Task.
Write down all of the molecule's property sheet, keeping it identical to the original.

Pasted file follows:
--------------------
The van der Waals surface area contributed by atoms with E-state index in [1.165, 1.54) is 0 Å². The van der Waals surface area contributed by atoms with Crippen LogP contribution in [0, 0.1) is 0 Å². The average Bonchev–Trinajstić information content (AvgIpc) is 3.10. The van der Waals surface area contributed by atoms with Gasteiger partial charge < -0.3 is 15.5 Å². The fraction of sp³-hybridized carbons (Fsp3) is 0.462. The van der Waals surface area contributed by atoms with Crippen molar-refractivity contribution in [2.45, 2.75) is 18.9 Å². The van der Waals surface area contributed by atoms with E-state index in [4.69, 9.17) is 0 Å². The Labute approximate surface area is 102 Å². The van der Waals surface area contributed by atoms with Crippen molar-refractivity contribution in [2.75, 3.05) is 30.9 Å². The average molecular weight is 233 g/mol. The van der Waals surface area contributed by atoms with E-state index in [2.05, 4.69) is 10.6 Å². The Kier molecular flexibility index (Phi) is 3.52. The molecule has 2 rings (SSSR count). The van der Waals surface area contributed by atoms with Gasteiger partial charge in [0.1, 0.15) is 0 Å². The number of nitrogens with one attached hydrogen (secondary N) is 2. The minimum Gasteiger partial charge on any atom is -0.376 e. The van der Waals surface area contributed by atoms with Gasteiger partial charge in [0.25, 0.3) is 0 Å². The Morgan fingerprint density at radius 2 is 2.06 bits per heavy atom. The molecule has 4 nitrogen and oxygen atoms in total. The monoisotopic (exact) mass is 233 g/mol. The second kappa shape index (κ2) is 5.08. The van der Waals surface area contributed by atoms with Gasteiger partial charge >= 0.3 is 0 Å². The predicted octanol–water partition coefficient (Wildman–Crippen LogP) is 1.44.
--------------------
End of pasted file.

The van der Waals surface area contributed by atoms with E-state index in [1.165, 1.54) is 0 Å². The van der Waals surface area contributed by atoms with Crippen LogP contribution in [0, 0.1) is 0 Å². The average Bonchev–Trinajstić information content (AvgIpc) is 3.10. The van der Waals surface area contributed by atoms with Gasteiger partial charge < -0.3 is 15.5 Å². The fraction of sp³-hybridized carbons (Fsp3) is 0.462. The van der Waals surface area contributed by atoms with Crippen molar-refractivity contribution in [2.45, 2.75) is 18.9 Å². The van der Waals surface area contributed by atoms with E-state index in [4.69, 9.17) is 0 Å². The Labute approximate surface area is 102 Å². The van der Waals surface area contributed by atoms with Crippen molar-refractivity contribution in [2.75, 3.05) is 30.9 Å². The average molecular weight is 233 g/mol. The van der Waals surface area contributed by atoms with E-state index in [2.05, 4.69) is 10.6 Å². The Kier molecular flexibility index (Phi) is 3.52. The molecule has 2 rings (SSSR count). The van der Waals surface area contributed by atoms with Gasteiger partial charge in [0.1, 0.15) is 0 Å². The number of nitrogens with one attached hydrogen (secondary N) is 2. The minimum Gasteiger partial charge on any atom is -0.376 e. The van der Waals surface area contributed by atoms with Gasteiger partial charge in [0.25, 0.3) is 0 Å². The Morgan fingerprint density at radius 2 is 2.06 bits per heavy atom. The molecule has 4 nitrogen and oxygen atoms in total. The monoisotopic (exact) mass is 233 g/mol. The second kappa shape index (κ2) is 5.08. The van der Waals surface area contributed by atoms with Gasteiger partial charge >= 0.3 is 0 Å². The predicted octanol–water partition coefficient (Wildman–Crippen LogP) is 1.44.